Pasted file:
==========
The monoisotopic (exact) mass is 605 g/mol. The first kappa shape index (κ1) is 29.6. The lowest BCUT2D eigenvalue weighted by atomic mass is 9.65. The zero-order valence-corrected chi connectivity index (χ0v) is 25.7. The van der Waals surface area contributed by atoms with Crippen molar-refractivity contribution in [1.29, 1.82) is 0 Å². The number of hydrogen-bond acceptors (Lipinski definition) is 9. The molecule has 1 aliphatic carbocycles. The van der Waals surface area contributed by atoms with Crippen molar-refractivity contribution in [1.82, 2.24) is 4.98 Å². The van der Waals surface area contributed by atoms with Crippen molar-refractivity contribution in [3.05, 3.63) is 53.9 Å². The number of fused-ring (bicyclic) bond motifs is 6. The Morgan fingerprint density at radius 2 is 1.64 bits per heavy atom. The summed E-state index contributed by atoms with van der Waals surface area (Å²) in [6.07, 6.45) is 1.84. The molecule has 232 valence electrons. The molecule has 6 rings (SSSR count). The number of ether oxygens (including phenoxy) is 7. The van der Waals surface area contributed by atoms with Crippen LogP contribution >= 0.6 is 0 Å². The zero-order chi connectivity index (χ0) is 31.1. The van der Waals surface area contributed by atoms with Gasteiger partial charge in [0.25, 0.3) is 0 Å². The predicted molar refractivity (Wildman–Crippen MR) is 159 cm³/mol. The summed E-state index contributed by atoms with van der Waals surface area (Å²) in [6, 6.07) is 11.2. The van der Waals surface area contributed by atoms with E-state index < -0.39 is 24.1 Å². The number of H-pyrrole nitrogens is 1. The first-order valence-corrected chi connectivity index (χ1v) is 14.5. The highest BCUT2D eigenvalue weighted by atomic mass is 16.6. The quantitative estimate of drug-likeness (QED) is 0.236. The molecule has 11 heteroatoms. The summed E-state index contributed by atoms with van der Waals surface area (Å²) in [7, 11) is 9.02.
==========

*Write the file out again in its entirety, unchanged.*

The monoisotopic (exact) mass is 605 g/mol. The first kappa shape index (κ1) is 29.6. The lowest BCUT2D eigenvalue weighted by atomic mass is 9.65. The zero-order valence-corrected chi connectivity index (χ0v) is 25.7. The van der Waals surface area contributed by atoms with Crippen molar-refractivity contribution in [1.29, 1.82) is 0 Å². The number of hydrogen-bond acceptors (Lipinski definition) is 9. The molecule has 1 aliphatic carbocycles. The van der Waals surface area contributed by atoms with Crippen molar-refractivity contribution in [1.82, 2.24) is 4.98 Å². The van der Waals surface area contributed by atoms with Crippen molar-refractivity contribution in [3.05, 3.63) is 53.9 Å². The number of fused-ring (bicyclic) bond motifs is 6. The Morgan fingerprint density at radius 2 is 1.64 bits per heavy atom. The summed E-state index contributed by atoms with van der Waals surface area (Å²) in [6.07, 6.45) is 1.84. The molecule has 232 valence electrons. The molecule has 6 rings (SSSR count). The number of ether oxygens (including phenoxy) is 7. The van der Waals surface area contributed by atoms with Crippen LogP contribution >= 0.6 is 0 Å². The zero-order chi connectivity index (χ0) is 31.1. The van der Waals surface area contributed by atoms with Gasteiger partial charge in [0.25, 0.3) is 0 Å². The predicted molar refractivity (Wildman–Crippen MR) is 159 cm³/mol. The summed E-state index contributed by atoms with van der Waals surface area (Å²) in [6, 6.07) is 11.2. The van der Waals surface area contributed by atoms with E-state index < -0.39 is 24.1 Å². The number of H-pyrrole nitrogens is 1. The first-order valence-corrected chi connectivity index (χ1v) is 14.5. The highest BCUT2D eigenvalue weighted by atomic mass is 16.6. The quantitative estimate of drug-likeness (QED) is 0.236. The molecule has 11 heteroatoms. The summed E-state index contributed by atoms with van der Waals surface area (Å²) in [7, 11) is 9.02.